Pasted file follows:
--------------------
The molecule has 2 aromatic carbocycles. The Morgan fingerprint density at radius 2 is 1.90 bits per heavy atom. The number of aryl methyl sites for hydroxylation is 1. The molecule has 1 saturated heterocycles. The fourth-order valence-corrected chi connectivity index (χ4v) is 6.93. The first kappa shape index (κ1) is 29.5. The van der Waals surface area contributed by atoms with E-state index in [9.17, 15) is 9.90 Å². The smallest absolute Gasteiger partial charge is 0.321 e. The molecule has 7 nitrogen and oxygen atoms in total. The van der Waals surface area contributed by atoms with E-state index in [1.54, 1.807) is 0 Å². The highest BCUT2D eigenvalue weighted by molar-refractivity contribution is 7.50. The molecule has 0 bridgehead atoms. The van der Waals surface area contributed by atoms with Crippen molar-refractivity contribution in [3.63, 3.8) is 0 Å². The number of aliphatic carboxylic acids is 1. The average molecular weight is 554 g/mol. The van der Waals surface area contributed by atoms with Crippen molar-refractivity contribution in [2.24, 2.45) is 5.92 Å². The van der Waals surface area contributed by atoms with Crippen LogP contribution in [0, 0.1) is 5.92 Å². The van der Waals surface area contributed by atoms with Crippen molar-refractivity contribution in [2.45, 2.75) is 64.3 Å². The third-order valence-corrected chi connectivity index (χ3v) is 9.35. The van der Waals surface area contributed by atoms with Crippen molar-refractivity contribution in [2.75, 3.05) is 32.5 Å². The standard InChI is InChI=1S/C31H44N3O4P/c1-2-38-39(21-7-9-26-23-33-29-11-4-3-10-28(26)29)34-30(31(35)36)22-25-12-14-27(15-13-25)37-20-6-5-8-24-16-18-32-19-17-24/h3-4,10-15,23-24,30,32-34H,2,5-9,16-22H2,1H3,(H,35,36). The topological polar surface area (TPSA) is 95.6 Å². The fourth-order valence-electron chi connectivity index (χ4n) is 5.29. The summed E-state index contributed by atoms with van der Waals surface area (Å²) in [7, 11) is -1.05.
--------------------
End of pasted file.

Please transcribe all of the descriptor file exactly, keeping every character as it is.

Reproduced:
The molecule has 2 aromatic carbocycles. The Morgan fingerprint density at radius 2 is 1.90 bits per heavy atom. The number of aryl methyl sites for hydroxylation is 1. The molecule has 1 saturated heterocycles. The fourth-order valence-corrected chi connectivity index (χ4v) is 6.93. The first kappa shape index (κ1) is 29.5. The van der Waals surface area contributed by atoms with E-state index in [9.17, 15) is 9.90 Å². The smallest absolute Gasteiger partial charge is 0.321 e. The molecule has 7 nitrogen and oxygen atoms in total. The van der Waals surface area contributed by atoms with E-state index in [1.54, 1.807) is 0 Å². The highest BCUT2D eigenvalue weighted by molar-refractivity contribution is 7.50. The molecule has 0 bridgehead atoms. The van der Waals surface area contributed by atoms with Crippen molar-refractivity contribution in [3.63, 3.8) is 0 Å². The number of aliphatic carboxylic acids is 1. The average molecular weight is 554 g/mol. The van der Waals surface area contributed by atoms with Crippen molar-refractivity contribution in [2.24, 2.45) is 5.92 Å². The van der Waals surface area contributed by atoms with Crippen LogP contribution in [0, 0.1) is 5.92 Å². The van der Waals surface area contributed by atoms with Crippen molar-refractivity contribution in [2.45, 2.75) is 64.3 Å². The third-order valence-corrected chi connectivity index (χ3v) is 9.35. The van der Waals surface area contributed by atoms with Crippen molar-refractivity contribution in [2.75, 3.05) is 32.5 Å². The standard InChI is InChI=1S/C31H44N3O4P/c1-2-38-39(21-7-9-26-23-33-29-11-4-3-10-28(26)29)34-30(31(35)36)22-25-12-14-27(15-13-25)37-20-6-5-8-24-16-18-32-19-17-24/h3-4,10-15,23-24,30,32-34H,2,5-9,16-22H2,1H3,(H,35,36). The topological polar surface area (TPSA) is 95.6 Å². The fourth-order valence-electron chi connectivity index (χ4n) is 5.29. The summed E-state index contributed by atoms with van der Waals surface area (Å²) in [7, 11) is -1.05.